The movie that came out a few years ago with the same title was loosely based upon some of the themes from the stories, but did not follow any particular plot in the stories.
While I did enjoy the movie, it failed, in my opinion, to capture the depth of the original writing and and themes Asimov was trying to communicate.
Asimov's body of work is considered a pillar of science fiction, and his Robot Series is some of his best work.
If you haven't read it, I highly recommend that you do.
And if you don't want me to spoil it for you, stop reading now.
I, Robot tells the story of the creation of a robotic race, for lack of a better term, created initially as a work force for people, and the problems that arise as this race integrates into humanity.
For safety, every robot is programmed with three basic laws,
- A robot may not injure a human being or, through inaction, allow a human being to come to harm.
- A robot must obey any orders given to it by human beings, except where such orders would conflict with the First Law.
- A robot must protect its own existence as long as such protection does not conflict with the First or Second Law
As the stories near the end, a handful of humans realize robots have assumed more and more control over the world, politically and economically.
Everything has become more efficient.
The world is truly a better place, because robots have become far more advanced, and are less corrupt than humans.
In one of the last scenes, it is revealed that the robots have done this on purpose, for the sole purpose of fulfilling the First Law.
They have taken control because they know humans are better off in their hands than our own.
However, they go to great lengths to hide the fact that they have taken control, because our awareness of our loss of control would injure us emotionally, and that would be a violation of the First Law.
In essence, humans could never know they were not in control.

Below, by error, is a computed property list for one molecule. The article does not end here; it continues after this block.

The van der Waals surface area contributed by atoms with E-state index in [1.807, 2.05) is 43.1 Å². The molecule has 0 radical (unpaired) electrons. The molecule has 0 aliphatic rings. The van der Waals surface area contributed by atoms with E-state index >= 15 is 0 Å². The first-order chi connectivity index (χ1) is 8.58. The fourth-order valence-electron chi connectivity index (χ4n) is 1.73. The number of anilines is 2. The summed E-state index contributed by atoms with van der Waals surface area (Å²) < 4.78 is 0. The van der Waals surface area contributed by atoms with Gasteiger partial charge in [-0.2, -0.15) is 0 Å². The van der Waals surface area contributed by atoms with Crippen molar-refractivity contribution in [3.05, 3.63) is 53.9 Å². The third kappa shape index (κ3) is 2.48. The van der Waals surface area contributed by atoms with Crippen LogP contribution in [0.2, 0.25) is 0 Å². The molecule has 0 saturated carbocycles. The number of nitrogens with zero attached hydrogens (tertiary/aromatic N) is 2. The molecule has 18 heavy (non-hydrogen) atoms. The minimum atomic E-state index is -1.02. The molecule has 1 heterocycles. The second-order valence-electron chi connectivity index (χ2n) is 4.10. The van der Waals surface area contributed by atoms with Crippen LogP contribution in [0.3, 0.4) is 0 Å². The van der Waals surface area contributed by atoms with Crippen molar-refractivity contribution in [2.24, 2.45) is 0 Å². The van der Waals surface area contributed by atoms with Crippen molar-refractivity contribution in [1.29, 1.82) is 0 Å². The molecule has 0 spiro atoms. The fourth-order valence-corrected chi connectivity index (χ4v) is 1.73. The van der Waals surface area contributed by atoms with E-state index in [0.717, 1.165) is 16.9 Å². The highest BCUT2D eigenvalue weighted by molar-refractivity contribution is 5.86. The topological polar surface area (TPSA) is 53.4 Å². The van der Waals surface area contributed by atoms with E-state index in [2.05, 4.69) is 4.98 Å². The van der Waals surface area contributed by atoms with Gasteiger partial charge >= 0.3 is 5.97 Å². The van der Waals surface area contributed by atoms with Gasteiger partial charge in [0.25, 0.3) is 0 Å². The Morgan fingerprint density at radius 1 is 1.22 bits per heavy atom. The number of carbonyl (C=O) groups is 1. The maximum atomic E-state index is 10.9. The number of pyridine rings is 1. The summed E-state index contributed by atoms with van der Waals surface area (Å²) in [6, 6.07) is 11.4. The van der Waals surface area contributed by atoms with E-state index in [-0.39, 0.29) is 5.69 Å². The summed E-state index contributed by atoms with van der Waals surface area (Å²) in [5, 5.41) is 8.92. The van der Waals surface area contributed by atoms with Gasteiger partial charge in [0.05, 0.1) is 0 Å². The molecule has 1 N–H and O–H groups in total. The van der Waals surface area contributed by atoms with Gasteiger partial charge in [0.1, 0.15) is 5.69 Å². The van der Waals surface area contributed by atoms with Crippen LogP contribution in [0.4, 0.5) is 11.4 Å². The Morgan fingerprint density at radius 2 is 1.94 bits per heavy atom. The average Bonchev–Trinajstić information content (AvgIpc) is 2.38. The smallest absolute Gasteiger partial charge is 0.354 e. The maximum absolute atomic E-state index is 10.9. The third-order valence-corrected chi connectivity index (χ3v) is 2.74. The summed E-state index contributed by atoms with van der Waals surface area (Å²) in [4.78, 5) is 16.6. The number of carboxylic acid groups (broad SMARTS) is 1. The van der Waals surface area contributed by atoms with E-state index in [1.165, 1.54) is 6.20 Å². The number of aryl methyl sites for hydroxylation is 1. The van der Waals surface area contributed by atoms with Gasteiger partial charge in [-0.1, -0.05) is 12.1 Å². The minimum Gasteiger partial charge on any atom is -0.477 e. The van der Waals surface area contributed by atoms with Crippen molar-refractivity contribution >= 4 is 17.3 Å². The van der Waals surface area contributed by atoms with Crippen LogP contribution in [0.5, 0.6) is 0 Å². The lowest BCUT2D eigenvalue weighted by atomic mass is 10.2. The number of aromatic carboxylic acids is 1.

This is why Asimov is a genius.
He understood something profound about humanity.
It seems we would rather run our own lives, even if we know its not the best life possible.
If you're a parent, you've probably used the phrase "This is for your own good".
This phrase is normally followed by the parent making the child do something they do not want to do, like eating vegetables.
The child probably understands that the parent is right, even if they don't understand why.
But they will fight as long as they can.
Why? Because they are being made to do it.
They are fighting for control, even if keeping that control means facing otherwise avoidable pain and difficulty later.
In many ways, we never grow up.
I still find this theme in my own life.
I grasp for control and fight to understand things that are often completely beyond me.
I know I don't have the wisdom or knowledge to call the shots in my own life, but keep doing it anyway.
I know what it means to trust and see when doing so would benefit my life, but still find it hard to bring myself to do it.
I tend to be much more willing to do something when it is my idea.
This is what made Asimov great.
In these stories, he chose to use robots to examine the human condition.
He wove creativity and insight into extremely fascinating, entertaining stories that challenged us to think.